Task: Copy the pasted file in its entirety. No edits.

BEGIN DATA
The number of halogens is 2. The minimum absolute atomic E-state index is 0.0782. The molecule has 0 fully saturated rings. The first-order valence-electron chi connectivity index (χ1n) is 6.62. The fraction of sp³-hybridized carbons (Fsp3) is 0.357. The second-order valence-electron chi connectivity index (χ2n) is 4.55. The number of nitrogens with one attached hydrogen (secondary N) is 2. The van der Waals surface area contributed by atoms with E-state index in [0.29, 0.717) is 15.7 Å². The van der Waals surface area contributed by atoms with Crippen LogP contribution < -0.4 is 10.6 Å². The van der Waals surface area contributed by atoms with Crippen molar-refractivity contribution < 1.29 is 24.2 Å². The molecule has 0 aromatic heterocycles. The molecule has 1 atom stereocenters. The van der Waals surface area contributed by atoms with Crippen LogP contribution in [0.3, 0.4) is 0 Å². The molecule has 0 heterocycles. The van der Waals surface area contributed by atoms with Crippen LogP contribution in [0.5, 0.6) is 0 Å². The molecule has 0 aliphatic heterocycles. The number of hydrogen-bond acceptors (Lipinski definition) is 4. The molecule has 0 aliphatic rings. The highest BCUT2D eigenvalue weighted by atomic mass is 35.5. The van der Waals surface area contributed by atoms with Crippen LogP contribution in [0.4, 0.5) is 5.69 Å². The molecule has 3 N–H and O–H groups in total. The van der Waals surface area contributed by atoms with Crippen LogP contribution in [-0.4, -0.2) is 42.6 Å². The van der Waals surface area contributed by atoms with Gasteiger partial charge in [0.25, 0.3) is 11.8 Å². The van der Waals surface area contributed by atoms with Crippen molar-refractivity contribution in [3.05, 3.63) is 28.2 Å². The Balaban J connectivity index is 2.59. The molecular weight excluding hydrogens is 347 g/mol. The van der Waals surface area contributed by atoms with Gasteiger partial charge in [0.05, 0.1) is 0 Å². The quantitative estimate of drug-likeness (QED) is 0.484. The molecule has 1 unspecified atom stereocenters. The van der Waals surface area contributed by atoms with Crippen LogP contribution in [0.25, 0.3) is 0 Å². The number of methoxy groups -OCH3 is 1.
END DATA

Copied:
The number of halogens is 2. The minimum absolute atomic E-state index is 0.0782. The molecule has 0 fully saturated rings. The first-order valence-electron chi connectivity index (χ1n) is 6.62. The fraction of sp³-hybridized carbons (Fsp3) is 0.357. The second-order valence-electron chi connectivity index (χ2n) is 4.55. The number of nitrogens with one attached hydrogen (secondary N) is 2. The van der Waals surface area contributed by atoms with E-state index in [0.29, 0.717) is 15.7 Å². The van der Waals surface area contributed by atoms with Crippen LogP contribution < -0.4 is 10.6 Å². The van der Waals surface area contributed by atoms with Crippen molar-refractivity contribution < 1.29 is 24.2 Å². The molecule has 0 aromatic heterocycles. The molecule has 1 atom stereocenters. The van der Waals surface area contributed by atoms with Crippen LogP contribution in [0.3, 0.4) is 0 Å². The molecule has 0 heterocycles. The van der Waals surface area contributed by atoms with Crippen LogP contribution in [0.5, 0.6) is 0 Å². The molecule has 0 aliphatic heterocycles. The number of hydrogen-bond acceptors (Lipinski definition) is 4. The molecule has 0 aliphatic rings. The highest BCUT2D eigenvalue weighted by atomic mass is 35.5. The van der Waals surface area contributed by atoms with Crippen LogP contribution in [0.4, 0.5) is 5.69 Å². The molecule has 3 N–H and O–H groups in total. The van der Waals surface area contributed by atoms with Crippen LogP contribution in [-0.4, -0.2) is 42.6 Å². The van der Waals surface area contributed by atoms with Gasteiger partial charge in [0.25, 0.3) is 11.8 Å². The van der Waals surface area contributed by atoms with Crippen molar-refractivity contribution in [3.05, 3.63) is 28.2 Å². The Balaban J connectivity index is 2.59. The molecular weight excluding hydrogens is 347 g/mol. The van der Waals surface area contributed by atoms with Gasteiger partial charge in [0.05, 0.1) is 0 Å². The quantitative estimate of drug-likeness (QED) is 0.484. The molecule has 1 unspecified atom stereocenters. The van der Waals surface area contributed by atoms with Crippen LogP contribution in [0.25, 0.3) is 0 Å². The number of methoxy groups -OCH3 is 1.